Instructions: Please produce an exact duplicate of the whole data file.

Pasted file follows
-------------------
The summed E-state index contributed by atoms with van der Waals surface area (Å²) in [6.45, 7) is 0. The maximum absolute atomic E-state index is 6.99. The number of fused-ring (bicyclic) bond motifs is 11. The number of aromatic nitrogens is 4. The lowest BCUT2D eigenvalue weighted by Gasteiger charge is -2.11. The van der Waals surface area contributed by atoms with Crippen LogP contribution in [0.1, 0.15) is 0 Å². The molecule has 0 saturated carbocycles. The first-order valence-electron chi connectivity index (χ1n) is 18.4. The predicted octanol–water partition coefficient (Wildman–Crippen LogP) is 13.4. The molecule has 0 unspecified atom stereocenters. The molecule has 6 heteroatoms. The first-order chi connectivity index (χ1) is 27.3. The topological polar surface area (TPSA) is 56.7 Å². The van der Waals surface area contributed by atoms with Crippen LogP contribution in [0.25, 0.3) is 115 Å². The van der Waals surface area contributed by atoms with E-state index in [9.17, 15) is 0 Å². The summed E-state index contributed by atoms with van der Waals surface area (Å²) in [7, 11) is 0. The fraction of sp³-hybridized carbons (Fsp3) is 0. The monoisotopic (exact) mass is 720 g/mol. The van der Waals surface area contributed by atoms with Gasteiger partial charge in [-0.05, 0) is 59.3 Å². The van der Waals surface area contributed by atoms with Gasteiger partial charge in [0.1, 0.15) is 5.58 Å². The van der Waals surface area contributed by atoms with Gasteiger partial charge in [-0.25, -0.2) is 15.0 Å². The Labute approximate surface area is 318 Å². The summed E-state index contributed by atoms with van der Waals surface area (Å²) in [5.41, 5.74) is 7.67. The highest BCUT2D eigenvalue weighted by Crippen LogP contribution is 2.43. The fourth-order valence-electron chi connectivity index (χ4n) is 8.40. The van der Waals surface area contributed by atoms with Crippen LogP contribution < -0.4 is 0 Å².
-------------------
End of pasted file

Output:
The summed E-state index contributed by atoms with van der Waals surface area (Å²) in [6.45, 7) is 0. The maximum absolute atomic E-state index is 6.99. The number of fused-ring (bicyclic) bond motifs is 11. The number of aromatic nitrogens is 4. The lowest BCUT2D eigenvalue weighted by Gasteiger charge is -2.11. The van der Waals surface area contributed by atoms with Crippen LogP contribution in [0.1, 0.15) is 0 Å². The molecule has 0 saturated carbocycles. The first-order valence-electron chi connectivity index (χ1n) is 18.4. The predicted octanol–water partition coefficient (Wildman–Crippen LogP) is 13.4. The molecule has 0 unspecified atom stereocenters. The molecule has 6 heteroatoms. The first-order chi connectivity index (χ1) is 27.3. The topological polar surface area (TPSA) is 56.7 Å². The van der Waals surface area contributed by atoms with Crippen LogP contribution in [0.25, 0.3) is 115 Å². The van der Waals surface area contributed by atoms with E-state index in [9.17, 15) is 0 Å². The summed E-state index contributed by atoms with van der Waals surface area (Å²) in [7, 11) is 0. The fraction of sp³-hybridized carbons (Fsp3) is 0. The monoisotopic (exact) mass is 720 g/mol. The van der Waals surface area contributed by atoms with Gasteiger partial charge in [-0.05, 0) is 59.3 Å². The van der Waals surface area contributed by atoms with Gasteiger partial charge in [0.1, 0.15) is 5.58 Å². The van der Waals surface area contributed by atoms with Gasteiger partial charge in [-0.25, -0.2) is 15.0 Å². The Labute approximate surface area is 318 Å². The summed E-state index contributed by atoms with van der Waals surface area (Å²) in [5.41, 5.74) is 7.67. The highest BCUT2D eigenvalue weighted by Crippen LogP contribution is 2.43. The fourth-order valence-electron chi connectivity index (χ4n) is 8.40. The van der Waals surface area contributed by atoms with Crippen LogP contribution < -0.4 is 0 Å².